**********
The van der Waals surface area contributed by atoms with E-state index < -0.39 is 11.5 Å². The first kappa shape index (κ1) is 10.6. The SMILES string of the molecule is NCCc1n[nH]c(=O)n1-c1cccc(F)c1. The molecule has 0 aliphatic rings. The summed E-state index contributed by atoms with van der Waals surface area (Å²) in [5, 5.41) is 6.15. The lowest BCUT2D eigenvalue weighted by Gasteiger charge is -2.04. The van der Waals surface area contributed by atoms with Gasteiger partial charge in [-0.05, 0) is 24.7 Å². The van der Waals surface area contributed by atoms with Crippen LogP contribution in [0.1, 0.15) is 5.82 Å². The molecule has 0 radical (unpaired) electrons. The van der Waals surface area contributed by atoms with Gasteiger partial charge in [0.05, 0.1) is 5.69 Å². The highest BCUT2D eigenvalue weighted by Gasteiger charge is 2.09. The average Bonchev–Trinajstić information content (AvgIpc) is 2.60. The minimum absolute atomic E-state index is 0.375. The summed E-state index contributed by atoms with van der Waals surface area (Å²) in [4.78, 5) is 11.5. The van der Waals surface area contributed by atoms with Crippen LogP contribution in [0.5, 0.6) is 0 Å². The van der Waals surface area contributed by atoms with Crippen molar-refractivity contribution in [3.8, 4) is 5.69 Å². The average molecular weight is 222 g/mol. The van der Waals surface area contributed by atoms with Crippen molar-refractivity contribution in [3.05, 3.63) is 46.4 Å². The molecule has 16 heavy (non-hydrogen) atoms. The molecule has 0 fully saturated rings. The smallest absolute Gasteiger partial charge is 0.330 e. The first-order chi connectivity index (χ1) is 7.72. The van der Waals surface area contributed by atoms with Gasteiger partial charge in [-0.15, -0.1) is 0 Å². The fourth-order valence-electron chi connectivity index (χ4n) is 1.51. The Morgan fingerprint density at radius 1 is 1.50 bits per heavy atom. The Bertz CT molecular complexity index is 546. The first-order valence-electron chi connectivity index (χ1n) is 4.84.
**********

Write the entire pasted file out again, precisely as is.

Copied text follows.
The van der Waals surface area contributed by atoms with E-state index < -0.39 is 11.5 Å². The first kappa shape index (κ1) is 10.6. The SMILES string of the molecule is NCCc1n[nH]c(=O)n1-c1cccc(F)c1. The molecule has 0 aliphatic rings. The summed E-state index contributed by atoms with van der Waals surface area (Å²) in [5, 5.41) is 6.15. The lowest BCUT2D eigenvalue weighted by Gasteiger charge is -2.04. The van der Waals surface area contributed by atoms with Gasteiger partial charge in [-0.05, 0) is 24.7 Å². The van der Waals surface area contributed by atoms with Crippen LogP contribution in [0.1, 0.15) is 5.82 Å². The molecule has 0 radical (unpaired) electrons. The van der Waals surface area contributed by atoms with Gasteiger partial charge in [0.05, 0.1) is 5.69 Å². The highest BCUT2D eigenvalue weighted by Gasteiger charge is 2.09. The average Bonchev–Trinajstić information content (AvgIpc) is 2.60. The minimum absolute atomic E-state index is 0.375. The summed E-state index contributed by atoms with van der Waals surface area (Å²) in [4.78, 5) is 11.5. The van der Waals surface area contributed by atoms with Crippen LogP contribution in [0.5, 0.6) is 0 Å². The van der Waals surface area contributed by atoms with Crippen molar-refractivity contribution in [3.8, 4) is 5.69 Å². The average molecular weight is 222 g/mol. The van der Waals surface area contributed by atoms with Crippen molar-refractivity contribution in [3.05, 3.63) is 46.4 Å². The molecule has 16 heavy (non-hydrogen) atoms. The molecule has 0 fully saturated rings. The smallest absolute Gasteiger partial charge is 0.330 e. The first-order chi connectivity index (χ1) is 7.72. The van der Waals surface area contributed by atoms with Gasteiger partial charge in [-0.15, -0.1) is 0 Å². The fourth-order valence-electron chi connectivity index (χ4n) is 1.51. The Morgan fingerprint density at radius 1 is 1.50 bits per heavy atom. The Bertz CT molecular complexity index is 546. The first-order valence-electron chi connectivity index (χ1n) is 4.84.